10 Characteristics of HORSES

1 year ago

Horses they share many of the same physiological characteristics of people and domestic pets, since they have a circulatory system, a respiratory system, a nervous system, etc. However, they also have many unique characteristics that differ from those of people and other companion animals. For example, horses have evolved a large strong band of connective tissue, called the nuchal ligament, to provide support for their relatively long and muscular neck. Let's see the main characteristics of horses

horse characteristics

Main characteristics of the horses

  1. temperature regulation: Horses generate considerable heat during exercise. They lose heat mainly through evaporative cooling (usually by sweating), just like people. However, because sweat does not easily evaporate during hot and humid weather, evaporative cooling becomes ineffective in these conditions. During the hot, sticky days of summer, exercise should be limited to avoid heat stress. Heat stress and continued exercise can lead to dehydration and eventually shock. Adequate water, a proper diet (including vitamins and minerals), and limits on exercise are needed to avoid heat stress. Horses are large, bulky animals that are good at conserving heat during periods of colder weather. Despite everything, they still need adequate housing, diet, water and routine veterinary medical care to avoid winter problems.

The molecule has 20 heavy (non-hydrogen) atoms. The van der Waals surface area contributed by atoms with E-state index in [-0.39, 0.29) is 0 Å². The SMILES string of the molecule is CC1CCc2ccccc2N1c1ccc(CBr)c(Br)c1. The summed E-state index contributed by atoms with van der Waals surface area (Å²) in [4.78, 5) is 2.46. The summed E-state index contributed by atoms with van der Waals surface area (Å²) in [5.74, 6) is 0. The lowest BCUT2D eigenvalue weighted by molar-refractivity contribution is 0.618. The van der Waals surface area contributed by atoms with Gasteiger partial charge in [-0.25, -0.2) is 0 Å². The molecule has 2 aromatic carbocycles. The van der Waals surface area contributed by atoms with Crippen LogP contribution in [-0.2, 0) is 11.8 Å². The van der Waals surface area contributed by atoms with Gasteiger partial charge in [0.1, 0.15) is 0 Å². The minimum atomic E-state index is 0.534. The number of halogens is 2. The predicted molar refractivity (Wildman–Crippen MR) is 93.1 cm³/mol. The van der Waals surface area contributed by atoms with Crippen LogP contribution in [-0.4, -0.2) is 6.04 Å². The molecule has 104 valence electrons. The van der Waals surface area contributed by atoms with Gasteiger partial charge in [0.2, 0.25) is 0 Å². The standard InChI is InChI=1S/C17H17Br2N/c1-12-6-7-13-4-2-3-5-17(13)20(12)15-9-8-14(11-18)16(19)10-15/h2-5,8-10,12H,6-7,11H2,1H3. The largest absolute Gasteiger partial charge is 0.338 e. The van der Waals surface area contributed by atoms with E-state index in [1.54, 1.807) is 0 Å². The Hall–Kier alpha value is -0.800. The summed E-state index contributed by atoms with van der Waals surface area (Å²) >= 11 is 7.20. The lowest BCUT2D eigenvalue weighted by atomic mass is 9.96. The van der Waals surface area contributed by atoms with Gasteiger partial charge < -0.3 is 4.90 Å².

2. Vision: The primary sensory input in horses is sight. The importance of vision is reflected in the size of the equine eye, which is the largest of any land mammal, and by the fact that the visual cortex of the equine brain handles one-third of all sensory information. Horses' eyes are positioned on the side of the head, rather than looking straight ahead as in people, dogs, and cats. This gives them extraordinary peripheral vision, which is useful for animals (for example, rabbits and most birds) that must constantly keep an eye out for predators. Horses can generally see more than a 340° arc without moving their heads, with only small blind spots directly behind and in front of them. These blind spots are caused by the horse's body (behind) and the large forehead and muzzle (in front) obstructing the horse's vision. Horses move slightly to the side to see things behind them, and step back and lower their heads to look directly ahead.
  3. Hearing: Horses have big ears which are good for increasing sound and observing your direction. Each ear can independently rotate up to 180°, allowing horses to locate multiple sounds at the same time. The ears also provide clues to a horse's emotional state. For example, a horse with its ears flat may be indicating aggression, pain, or fear (such as in response to a loud or unfamiliar noise). In general, horses hear slightly better than people and are able to hear sounds at higher and lower frequencies. Horses are good at hearing the high-pitched squeaks or crackles associated with a predator's sneaky approach. Horses experience age-related hearing loss, which means that older animals may not hear their focus as well as they did when they were younger. Gouging can be avoided by making sure your horse can see you or knows you are approaching. Hearing loss can also be caused by an ear infection, mite or tick infestation, so have your vet check your horse's ears regularly.
  4. Smell and flavors: In addition to providing information about the world in general, the sense of smell is the main way that horses recognize each other and people. For example, horses exchange breath upon meeting and stallions assess a mare's sexual state through scent. The equine nose has a large internal surface that contains many chemical receptors within the mucous membrane. The surface area dedicated to scent detection is hundreds of times greater than in people, again highlighting the importance of the equine sense of smell.